This article provides a short summary of criterium for users looking to understand how the "Full Path to Resource" UI feature is designed, including how Scanning & Scanning results are effected by the use of package managers in building images. Aqua users should understand the implications of package manager use and how this may effect results after completion.
When Aqua analyzes an image it first attempts to create an inventory of resources on the image:
It must determine the packages installed, programming language packages installed, and potentially common standalone binaries (those not installed by a package manager).
Aqua then uses this list to determine critical vulnerabilities, malware, and exploits. This process is done in a way that does not impact overall performance, yet provides the most accurate results.
Important Parameters to know:
- If an image is based on a distribution, then information about packages installed is pulled from the package managers associated with the distribution. In the case where a package is discovered via the OS package manager, the full path is not listed.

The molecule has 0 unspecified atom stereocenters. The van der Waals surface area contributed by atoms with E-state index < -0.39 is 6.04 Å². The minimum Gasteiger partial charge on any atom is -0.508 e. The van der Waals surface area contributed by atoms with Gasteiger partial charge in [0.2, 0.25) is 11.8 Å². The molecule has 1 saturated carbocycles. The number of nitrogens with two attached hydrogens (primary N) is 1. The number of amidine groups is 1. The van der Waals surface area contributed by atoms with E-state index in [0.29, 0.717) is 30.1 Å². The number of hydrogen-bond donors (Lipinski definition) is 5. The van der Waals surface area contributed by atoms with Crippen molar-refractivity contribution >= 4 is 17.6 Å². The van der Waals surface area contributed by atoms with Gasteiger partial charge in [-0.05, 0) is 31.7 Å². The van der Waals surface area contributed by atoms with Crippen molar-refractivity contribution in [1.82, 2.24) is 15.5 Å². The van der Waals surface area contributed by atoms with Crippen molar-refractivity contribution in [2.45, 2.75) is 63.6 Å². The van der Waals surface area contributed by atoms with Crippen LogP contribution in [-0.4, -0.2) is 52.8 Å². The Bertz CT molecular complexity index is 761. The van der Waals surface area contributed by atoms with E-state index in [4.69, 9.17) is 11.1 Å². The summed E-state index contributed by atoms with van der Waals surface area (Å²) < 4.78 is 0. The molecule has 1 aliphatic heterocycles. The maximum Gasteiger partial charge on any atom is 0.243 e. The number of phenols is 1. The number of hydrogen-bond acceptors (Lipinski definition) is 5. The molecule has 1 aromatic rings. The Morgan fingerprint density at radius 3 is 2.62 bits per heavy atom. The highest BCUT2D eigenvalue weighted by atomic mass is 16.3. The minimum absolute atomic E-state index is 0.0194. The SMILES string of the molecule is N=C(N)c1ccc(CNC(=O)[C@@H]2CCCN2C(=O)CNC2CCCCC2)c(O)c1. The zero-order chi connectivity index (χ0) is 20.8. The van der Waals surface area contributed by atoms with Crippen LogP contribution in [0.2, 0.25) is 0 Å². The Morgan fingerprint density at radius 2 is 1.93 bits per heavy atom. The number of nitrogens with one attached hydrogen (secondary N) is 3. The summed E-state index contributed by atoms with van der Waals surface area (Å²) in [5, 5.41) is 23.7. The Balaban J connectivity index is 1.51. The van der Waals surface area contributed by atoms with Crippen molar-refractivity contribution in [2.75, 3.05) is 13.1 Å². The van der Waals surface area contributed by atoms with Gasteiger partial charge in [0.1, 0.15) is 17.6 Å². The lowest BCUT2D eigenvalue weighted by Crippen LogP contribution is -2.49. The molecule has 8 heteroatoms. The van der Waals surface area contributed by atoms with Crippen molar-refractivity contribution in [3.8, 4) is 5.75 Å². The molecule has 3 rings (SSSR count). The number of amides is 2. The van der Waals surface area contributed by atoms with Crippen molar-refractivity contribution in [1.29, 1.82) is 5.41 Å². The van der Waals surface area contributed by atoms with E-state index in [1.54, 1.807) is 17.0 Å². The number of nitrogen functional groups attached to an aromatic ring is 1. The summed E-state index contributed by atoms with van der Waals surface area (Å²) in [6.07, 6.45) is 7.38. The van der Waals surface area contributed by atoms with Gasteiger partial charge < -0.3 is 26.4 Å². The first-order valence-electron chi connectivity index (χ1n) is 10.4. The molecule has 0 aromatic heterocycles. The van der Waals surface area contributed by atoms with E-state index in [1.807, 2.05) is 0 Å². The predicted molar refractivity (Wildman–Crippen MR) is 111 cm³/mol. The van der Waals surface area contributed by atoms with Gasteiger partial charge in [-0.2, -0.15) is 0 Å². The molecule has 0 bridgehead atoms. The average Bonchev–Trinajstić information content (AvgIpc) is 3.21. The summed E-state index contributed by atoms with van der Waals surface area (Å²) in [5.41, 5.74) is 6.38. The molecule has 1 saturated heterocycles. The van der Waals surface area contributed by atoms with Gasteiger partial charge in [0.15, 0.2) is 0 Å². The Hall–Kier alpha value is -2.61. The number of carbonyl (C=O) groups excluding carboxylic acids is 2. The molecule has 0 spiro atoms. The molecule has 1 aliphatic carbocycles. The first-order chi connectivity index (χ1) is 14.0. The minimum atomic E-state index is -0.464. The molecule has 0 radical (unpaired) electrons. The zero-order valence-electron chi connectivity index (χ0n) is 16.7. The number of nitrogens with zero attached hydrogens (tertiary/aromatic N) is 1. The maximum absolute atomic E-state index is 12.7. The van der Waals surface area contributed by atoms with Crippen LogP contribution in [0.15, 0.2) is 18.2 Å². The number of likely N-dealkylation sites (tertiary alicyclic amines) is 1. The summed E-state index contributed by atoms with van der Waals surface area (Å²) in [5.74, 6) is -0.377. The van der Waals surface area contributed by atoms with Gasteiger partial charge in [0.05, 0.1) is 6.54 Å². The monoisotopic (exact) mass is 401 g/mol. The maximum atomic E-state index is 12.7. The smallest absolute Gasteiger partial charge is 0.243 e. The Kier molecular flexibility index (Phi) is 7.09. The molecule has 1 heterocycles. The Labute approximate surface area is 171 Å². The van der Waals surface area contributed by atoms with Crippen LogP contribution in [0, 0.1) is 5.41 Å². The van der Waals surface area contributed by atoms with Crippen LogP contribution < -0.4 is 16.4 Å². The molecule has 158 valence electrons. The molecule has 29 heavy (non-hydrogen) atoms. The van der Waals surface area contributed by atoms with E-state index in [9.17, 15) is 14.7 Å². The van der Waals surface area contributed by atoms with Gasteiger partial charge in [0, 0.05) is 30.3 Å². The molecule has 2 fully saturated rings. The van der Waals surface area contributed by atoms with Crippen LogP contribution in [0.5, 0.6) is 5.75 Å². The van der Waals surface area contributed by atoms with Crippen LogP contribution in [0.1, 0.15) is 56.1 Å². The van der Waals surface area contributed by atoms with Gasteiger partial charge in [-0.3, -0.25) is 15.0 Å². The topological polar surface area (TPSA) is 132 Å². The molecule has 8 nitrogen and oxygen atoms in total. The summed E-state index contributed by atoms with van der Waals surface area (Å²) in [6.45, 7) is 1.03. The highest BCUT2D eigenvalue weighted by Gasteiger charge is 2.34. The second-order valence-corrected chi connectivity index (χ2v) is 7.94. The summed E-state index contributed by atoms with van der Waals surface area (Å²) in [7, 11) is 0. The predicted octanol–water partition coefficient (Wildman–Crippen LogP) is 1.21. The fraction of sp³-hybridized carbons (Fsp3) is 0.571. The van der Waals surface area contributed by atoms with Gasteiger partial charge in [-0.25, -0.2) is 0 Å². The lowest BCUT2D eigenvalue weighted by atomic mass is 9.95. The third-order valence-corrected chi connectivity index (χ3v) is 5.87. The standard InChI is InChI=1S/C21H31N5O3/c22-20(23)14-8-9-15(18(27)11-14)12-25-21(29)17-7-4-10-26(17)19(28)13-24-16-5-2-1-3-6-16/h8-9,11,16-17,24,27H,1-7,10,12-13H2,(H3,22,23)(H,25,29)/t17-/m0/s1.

- If an image is "distroless" then the information about packages is compiled in a way that allows us to include the full path.
- If an image includes packages from supported programming languages, then the full path is found. Details on the programming languages supported is here: https://docs.aquasec.com/docs/image-scanning-details#programming-language-component
- If an image includes standalone binaries ( https://docs.aquasec.com/docs/image-scanning-details#section-standalone-binaries) from a predefined list, then the full path is found.
- Depending on what exactly the customer is compiling and installing, an image will either fall into the category of a "supported programming language" or it will fall into the category of a "standalone binary".
Did you find it helpful?Send feedback